News 02.12.20

After 21 Years of Wrongful Incarceration, There Was Only One Person He Wanted to Call

By Emma Zack

Angel and Lilliana. [Courtesy of Lilliana]

In honor of Valentine’s Day, we asked people how love helped them through the toughest of times and gave them the support they needed to rebuild their lives after being wrongfully convicted. Read more from this series here


A few years before Angel Echavarria was wrongfully convicted of murder in 1996, he met his first love, Lilliana. Although they weren’t together during his wrongful incarceration, Lilliana was the first person Angel wanted to talk to when he was exonerated in 2015 with the help of the Committee for Public Counsel Services Innocence Program in Massachusetts. It didn’t take long for them to rekindle their love, and they were married soon after. Here’s what Lilliana had to say about their love.


Angel and I met for the first time at my uncle’s house in 1986 or 1987, just after he’d arrived in New York from the Dominican Republic. The next day, I asked my aunt about Angel; my aunt said he’d asked about me, too. From there, we started talking.

We only dated for about a year before I went back to the Dominican Republic. Angel told me not to go, but I went anyway. When I returned to the States, he was already involved with the mother of his kids. So, I went my way, and he went his. Not long after, Angel was wrongfully convicted and incarcerated for 21 years.

In 2015, I remember my mom calling to tell me that she’d seen Angel on the news — he had been released from prison. I was so happy, I cried! But, I said to myself, “Let him come out and do his thing. Let him do whatever he needs to do.” So, I didn’t reach out. Angel had other plans though.

Angel tried contacting me as soon as he got out of prison. First, he called my cousin. “Where’s my girlfriend?!” he asked, and my cousin gave him my number. Angel then called my mom to ask if I was married before he finally called me, and we started talking again. What we both remembered most about our relationship is that we used to sleep cuddled up next to each other.

Angel had other plans though.

Soon after we started talking, I asked Angel if he wanted to move to Florida. At the time, he was at a halfway house in Massachusetts, and I was living in Florida. He then asked me to marry him, but said he couldn’t move to Florida yet. I told him, “If you’re going to start with that, we’re never going to be together. You just have to come.”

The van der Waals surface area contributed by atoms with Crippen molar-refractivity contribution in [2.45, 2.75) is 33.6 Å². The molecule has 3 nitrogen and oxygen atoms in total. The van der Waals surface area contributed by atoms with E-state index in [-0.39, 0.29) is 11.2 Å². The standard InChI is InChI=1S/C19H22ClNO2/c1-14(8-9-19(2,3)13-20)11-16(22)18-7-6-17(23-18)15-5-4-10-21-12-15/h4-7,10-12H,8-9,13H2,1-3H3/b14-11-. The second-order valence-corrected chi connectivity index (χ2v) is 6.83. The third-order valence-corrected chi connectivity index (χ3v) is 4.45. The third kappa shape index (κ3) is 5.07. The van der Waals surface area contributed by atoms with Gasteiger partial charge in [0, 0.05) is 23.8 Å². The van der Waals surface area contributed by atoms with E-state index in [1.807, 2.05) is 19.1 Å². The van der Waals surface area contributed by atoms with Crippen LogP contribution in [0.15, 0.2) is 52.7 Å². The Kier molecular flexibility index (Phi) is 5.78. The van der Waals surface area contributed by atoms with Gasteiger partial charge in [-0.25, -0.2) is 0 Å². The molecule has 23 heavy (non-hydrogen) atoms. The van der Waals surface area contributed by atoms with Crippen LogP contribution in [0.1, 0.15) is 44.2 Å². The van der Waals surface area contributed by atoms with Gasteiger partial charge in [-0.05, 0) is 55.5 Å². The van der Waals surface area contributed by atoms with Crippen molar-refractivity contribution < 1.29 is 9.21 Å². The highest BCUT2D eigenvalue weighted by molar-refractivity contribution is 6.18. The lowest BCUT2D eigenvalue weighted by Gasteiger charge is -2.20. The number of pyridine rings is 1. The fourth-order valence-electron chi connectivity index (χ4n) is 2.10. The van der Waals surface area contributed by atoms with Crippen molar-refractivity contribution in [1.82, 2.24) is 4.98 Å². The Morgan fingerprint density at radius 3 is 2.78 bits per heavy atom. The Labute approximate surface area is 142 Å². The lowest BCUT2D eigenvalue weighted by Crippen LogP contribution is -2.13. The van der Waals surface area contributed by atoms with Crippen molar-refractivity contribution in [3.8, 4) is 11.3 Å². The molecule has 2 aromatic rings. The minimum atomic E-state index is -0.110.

He agreed.

On Christmas Day in 2015, I flew out to Massachusetts and picked him up. We rented a car and drove back to Florida together with all of his things. I was so nervous, because I hadn’t seen him in years. I was crying so much that my makeup was running and my contact lenses came out. It all worked out though, and we were married in June 2016.

Angel and Lilliana on their wedding day. [Courtesy of Lilliana]

It took Angel a while to adjust to life outside of prison. In the beginning, he napped for days at a time. I also had to teach him everything all over again, like driving, opening a credit card and using a cell phone. There is so much new technology these days. Even when I had to put gas in the car, I’d make Angel do it so he could learn. Little by little, he relearned everything.

It didn’t take Angel long to want to start partying again. We love going dancing together, so we go out dancing every Friday night. We are already looking forward to this Valentine’s Day because it falls on a Friday, so we can go out to dinner and go dancing afterward.

It took Angel a while to adjust to life outside of prison.

I just love seeing Angel happy. And, I want him to feel free. I don’t want him to think that he got married and is stuck, so I let him be. I’m not jealous; I trust him. I want him to enjoy life, since he lost so much of his.

Related: How This Exoneree Found Love With His Elementary School Crush Decades Later

Angel has always been a loving person, a sweetheart, so humble and close to God. Everyone who meets him loves him. He came out of prison with no hate. I used to tell my son that I wanted to become a lawyer to get Angel out of prison. My son would ask me, “How do you know he’s innocent?”

“When you meet him, you’ll know,” I would tell him.

Sure enough, when my son met him, he said, “Oh mom, now I know what you mean.”

I always remember what I told my mom after I first met him. “Mom,” I said, “Angel is a special guy who belongs in my heart.”

Editor’s Note: Interview has been lightly edited for clarity.

Read more from this series here.

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